MINNEAPOLIS - It's like Halloween with no candy, or Thanksgiving without a turkey.
For another year, both Minneapolis and St. Paul have scrapped plans for large Fourth of July fireworks displays.
The summer tradition used to draw thousands to the cities.
Before the booms above the Stone Arch Bridge, relaxing tunes flow from the hands of Michael Sawyer has he strums his banjo. The musician, who goes by Clawhammer Mike, always performs at the Fourth of July festivities downtown.
"Fireworks, so colorful, so loud, just a way that we can all come together and kind of celebrate," he said.
There won't be as much of a celebration this year. Red White and Boom will be significantly downsized, meaning no fireworks.
Construction at Father Hennepin Park is one reason since that area often hosted concerts and families cooking out. Staffing is the other. The Minneapolis Parks and Rec department said hiring is down 70% this summer across the board.
News of no fireworks for the third straight year lit a fuse with some people, especially those commenting on WCCO's Facebook post.
Some feel the city isn't being patriotic, others blame crime, and some simply are disappointed Minnesota's largest city continues to go without a large display.
"I can empathize with those that feel strongly about it," said Brady Ross, who added that he's indifferent.
"Modern life, it kind of doesn't have many traditions anymore. So you want to hold on to the ones we have. If it's fireworks, then that's a good tradition," Sawyer added.
At the same time, many feel there's no need to get upset about Minneapolis not having fireworks.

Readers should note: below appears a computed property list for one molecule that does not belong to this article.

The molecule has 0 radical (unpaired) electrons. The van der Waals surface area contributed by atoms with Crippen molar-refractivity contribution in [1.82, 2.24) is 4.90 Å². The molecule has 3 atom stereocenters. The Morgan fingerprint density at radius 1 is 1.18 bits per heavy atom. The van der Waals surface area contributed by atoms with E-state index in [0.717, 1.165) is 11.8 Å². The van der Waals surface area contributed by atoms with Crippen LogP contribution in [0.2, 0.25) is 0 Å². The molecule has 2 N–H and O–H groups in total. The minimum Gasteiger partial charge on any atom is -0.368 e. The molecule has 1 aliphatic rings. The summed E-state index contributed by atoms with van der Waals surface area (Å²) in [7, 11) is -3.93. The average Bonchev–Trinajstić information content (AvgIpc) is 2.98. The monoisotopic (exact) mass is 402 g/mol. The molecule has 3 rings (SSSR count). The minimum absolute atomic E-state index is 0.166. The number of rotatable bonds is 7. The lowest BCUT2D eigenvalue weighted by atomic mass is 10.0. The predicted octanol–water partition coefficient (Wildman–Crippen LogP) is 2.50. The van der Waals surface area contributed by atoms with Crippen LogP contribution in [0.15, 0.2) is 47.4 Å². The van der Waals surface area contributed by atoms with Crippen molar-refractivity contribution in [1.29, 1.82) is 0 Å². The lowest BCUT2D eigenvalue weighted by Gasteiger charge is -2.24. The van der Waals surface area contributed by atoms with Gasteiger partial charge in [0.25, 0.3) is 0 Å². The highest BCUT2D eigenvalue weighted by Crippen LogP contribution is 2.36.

"I don't really care. I think that there are other things we should be worrying about," said Christine Walker, who lives not far from where Red, White, and Boom takes place.
"I feel like it's not that big of a deal, I mean, like you said, there are other shows," Adden Vaj added.
Across the river in St. Paul, baseball fans at CHS Field will get to watch three straight nights of fireworks starting Friday, if they buy tickets to the Saints game.
CHS Field used to collaborate with the City of St. Paul to put on 4th of July fireworks shows. That changed in 2018 when Mayor Melvin Carter made the decision to stop funding them.
"The fact of the matter is we just don't have $100,000 to spend blowing up rockets over our city," Carter said five years ago.
"He's probably right. We probably do have better things to spend money on. But you know, you don't want to ever discount people coming together and having a good time and facilitating that," Sawyer said.
Whether Minneapolis puts on a show or not, many are looking forward to finding other ways to celebrate.
"I think the point of July 4th is maybe just to have fun, be with family, be with friends, eat a burger. Do something American," Vaj said.
Other major cities in the Midwest including Milwaukee, Chicago, and St. Louis will have fireworks shows for the holiday.
Countless suburbs across the Twin Cities and Greater Minnesota will host fireworks shows as well. Clickto learn where and when.
For those still eager to see fireworks in downtown Minneapolis, a large show is scheduled for Aquatennial on July 23.
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